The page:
Female rough-toothed dolphins protect their calves by swimming in close proximity to their young and positioning themselves between the calf and any other dolphin. This behavior can be characterized as epimeletic behavior, or behavior to attract support or attention from individuals in the group, species, or genus, and is commonly observed in rough-toothed dolphins. This species is also thought to demonstrate reciprocal altruism, as they swim below injured dolphins, supporting them at the surface so they can breathe. Rough-toothed dolphins have also been observed supporting deceased dolphins at the water's surface for several hours up to several days. ("Rough-toothed Dolphin", 1998; Carwardine, 1995; Dohl, et al., 1974; Jefferson, et al., 1993; Lodi, 1992; Ritter, 2007)
The most commonly observed behaviors of rough-toothed dolphins are travelling, social physical contact with pod members, feeding, resting, object play, sexual activity, and milling. In a study by Kuczaj and Yeater (2007) in their natural habitat, travelling comprised 26.6% of total time the dolphins were observed. In the same study, travel with a boat accounted for 17.5% of time. Social behaviors accounted for 11% of behaviors, which include pod members engaging in physical contact and surface swimming behaviors oriented toward one another. Feeding comprised 14.9% of their activity budget. Feeding behaviors involved tossing fish, diving for fish, and forming feeding circles. Rest occupied 9.7% of their time and was characterized as drifting in one constant direction. Milling (9%) is defined as the absence of physical contact between pod members, and swimming in a stationary location at the surface. Object play (interactions with foreign objects) represented 7.1% of observed behaviors and sexual behavior encompassed just 3.8% of observed behaviors. (Kuczaj II and Yeater, 2007)
A stranded and then rehabilitated rough-toothed dolphin was reported to travel over several hundred kilometers to 1,500 kilometers in a five month period. Members of this species do not defend a territory. (Baird, et al., 2008; Jefferson, 2002)
Rough-toothed dolphins communicate with other dolphins through echolocation clicks, whistles, burst pulse signals, and synchronous swimming patterns. Echolocation clicks help provide a sense of location, directionality, and with identifying objects. Burst pulse signals, which can be heard by the human ear, can be social or reinforce echolocation functions. Whistles are used socially among dolphins. Rough-toothed dolphins often travel in a close school with either synchronous or asynchronous swimming patterns. In the group of synchronous dolphins, a single dolphin produces higher frequency echolocation calls than the rest of the group. Rough-toothed dolphins are also found traveling alone, and these dolphins produce lower frequency echolocation calls. (Gotz, et al., 2006; Oswald, et al., 2007)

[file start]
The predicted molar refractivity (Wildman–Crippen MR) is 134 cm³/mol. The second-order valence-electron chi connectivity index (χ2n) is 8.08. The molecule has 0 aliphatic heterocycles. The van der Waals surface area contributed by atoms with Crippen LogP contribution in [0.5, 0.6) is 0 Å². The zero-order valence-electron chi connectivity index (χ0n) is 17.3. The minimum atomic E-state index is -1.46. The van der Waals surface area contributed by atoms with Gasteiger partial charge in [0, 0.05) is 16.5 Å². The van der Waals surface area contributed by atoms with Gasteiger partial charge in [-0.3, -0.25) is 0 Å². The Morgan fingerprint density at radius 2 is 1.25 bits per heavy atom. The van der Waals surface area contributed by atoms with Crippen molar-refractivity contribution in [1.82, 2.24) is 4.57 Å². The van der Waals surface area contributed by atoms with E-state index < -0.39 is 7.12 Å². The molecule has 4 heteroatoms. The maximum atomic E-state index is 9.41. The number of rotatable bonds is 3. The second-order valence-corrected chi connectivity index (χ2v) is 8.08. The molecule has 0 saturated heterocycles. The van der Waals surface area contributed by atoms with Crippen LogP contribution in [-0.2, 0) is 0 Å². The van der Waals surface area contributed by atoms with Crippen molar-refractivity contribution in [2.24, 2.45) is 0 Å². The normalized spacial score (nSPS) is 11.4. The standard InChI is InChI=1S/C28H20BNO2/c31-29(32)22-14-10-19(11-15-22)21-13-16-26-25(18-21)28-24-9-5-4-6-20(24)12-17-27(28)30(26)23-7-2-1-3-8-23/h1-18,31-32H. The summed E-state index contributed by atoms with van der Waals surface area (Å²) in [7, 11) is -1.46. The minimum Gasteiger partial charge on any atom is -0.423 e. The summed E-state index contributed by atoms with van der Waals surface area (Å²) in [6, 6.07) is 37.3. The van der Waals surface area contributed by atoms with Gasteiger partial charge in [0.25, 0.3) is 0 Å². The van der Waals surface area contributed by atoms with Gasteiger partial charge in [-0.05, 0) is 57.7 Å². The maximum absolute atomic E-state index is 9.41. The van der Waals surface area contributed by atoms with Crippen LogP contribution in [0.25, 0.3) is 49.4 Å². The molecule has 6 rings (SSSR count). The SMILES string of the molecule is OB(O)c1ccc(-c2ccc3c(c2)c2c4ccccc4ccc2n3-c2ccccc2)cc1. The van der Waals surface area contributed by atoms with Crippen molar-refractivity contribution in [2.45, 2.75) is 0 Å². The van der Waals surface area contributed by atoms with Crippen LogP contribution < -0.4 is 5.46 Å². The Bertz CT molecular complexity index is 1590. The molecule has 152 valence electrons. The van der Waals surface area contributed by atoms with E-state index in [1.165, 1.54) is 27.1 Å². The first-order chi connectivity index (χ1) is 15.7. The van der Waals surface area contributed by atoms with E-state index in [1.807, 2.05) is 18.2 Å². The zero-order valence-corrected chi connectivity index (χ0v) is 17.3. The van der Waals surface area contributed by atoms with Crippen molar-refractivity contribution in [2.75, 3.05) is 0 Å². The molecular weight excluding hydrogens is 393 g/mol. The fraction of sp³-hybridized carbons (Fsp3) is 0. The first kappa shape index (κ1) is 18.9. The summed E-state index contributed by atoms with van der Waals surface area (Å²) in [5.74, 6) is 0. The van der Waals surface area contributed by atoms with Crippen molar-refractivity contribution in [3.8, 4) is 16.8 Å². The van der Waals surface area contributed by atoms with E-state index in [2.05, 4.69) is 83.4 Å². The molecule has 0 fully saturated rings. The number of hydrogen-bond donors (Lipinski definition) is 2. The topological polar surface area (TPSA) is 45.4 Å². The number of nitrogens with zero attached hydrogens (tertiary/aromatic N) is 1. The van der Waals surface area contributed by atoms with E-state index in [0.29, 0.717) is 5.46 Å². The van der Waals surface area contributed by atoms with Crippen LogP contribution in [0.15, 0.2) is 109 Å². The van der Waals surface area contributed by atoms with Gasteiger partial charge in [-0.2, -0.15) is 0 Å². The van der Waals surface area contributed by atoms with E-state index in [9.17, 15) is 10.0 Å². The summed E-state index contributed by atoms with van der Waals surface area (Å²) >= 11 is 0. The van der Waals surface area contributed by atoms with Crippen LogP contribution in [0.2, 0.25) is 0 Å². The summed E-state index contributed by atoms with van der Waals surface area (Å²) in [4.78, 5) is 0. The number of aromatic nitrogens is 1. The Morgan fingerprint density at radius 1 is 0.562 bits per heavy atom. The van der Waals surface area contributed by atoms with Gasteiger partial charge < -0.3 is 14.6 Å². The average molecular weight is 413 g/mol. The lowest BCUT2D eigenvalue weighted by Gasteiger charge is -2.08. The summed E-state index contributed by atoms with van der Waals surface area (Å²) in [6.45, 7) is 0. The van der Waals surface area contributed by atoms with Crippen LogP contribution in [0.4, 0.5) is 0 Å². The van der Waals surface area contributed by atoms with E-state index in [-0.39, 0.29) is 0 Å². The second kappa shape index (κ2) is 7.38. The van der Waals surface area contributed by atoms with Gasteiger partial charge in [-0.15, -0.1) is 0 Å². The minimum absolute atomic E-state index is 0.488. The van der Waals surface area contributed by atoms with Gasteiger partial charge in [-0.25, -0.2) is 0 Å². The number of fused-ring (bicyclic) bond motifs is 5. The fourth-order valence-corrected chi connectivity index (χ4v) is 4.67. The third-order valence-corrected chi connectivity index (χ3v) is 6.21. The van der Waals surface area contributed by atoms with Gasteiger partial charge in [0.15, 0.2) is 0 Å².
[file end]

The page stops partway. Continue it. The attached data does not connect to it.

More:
The diet of carnivorous rough-toothed dolphins includes silverside, saury, needlefish, mahimahi, and squid. Their preference, however, is mahimahi. Rough-toothed dolphins are excellent divers and are known to dive to great depths in search of cephalopods and large fish. They chase their prey and toss it around with their beaks. As their common name suggests, they have rough teeth, which allow them to tear apart their prey. Rough-toothed dolphins forage in groups of 3 to 5 for predator efficiency, and they share their meals. Members of this species are also known to forage on "bait balls" of schooling fish. ("Rough-toothed Dolphin", 1998; Baird, et al., 2008; Pitman and Stinchcomb, 2002; Shirihai and Jarrett, 2006)
Currently, there are no known predators of rough-toothed dolphins other than humans. Although they have been found with scars from bites of cookie-cutter sharks, there is no record of this species being consumed by a shark. Rough-tooth dolphins are, however, incidentally caught in fishing nets. Some humans eat this species of dolphin. (Jefferson, 2002; Monteiro-Neto, et al., 2000)
Rough-toothed dolphins help regulate adult populations of mahimahi. They also host a variety of parasites. Larvae and adult Anisakis have been found in their stomach, causing ulcers, internal bleeding, and gastritis. These nematodes may be transmitted by the sharing of food among dolphins and this parasite species' dependence upon various intermediate hosts. Several helminth parasites can also infect the intestines of rough-toothed dolphins, including the cestode Tetrabothrius forsteri. Several trematodes also parasitize rough-nosed dolphins, including Campula palliate in the liver and bile duct, Pholeter gastrophilus in the forestomach, and Synthesium tursionis in the intestines. (Carvalho, et al., 2010; Forrester and Robertson, 1975; Monteiro-Neto, et al., 2000; Pitman and Stinchcomb, 2002)
There are no known adverse effects of rough-toothed dolphins on humans.
Although listed as a species of list concern on the ICUN Red List, Steno bredanensis is experiencing an increase in mortality rate. Fisheries along the coast of Ceara, Brazil incidentally catch rough-toothed dolphins in gill nets. Individuals caught in gill nets are thrown overboard or used as bait for sharks. Small numbers of rough-toothed dolphins are targeted as food for humans by direct and drive fisheries, located in the West Indies, West Africa, Japan, and the Solomon Islands. Habitat destruction due to anthropogenic disturbances also threaten populations of this species. (Mann, et al., 2010; Monteiro-Neto, et al., 2000; West, 2002)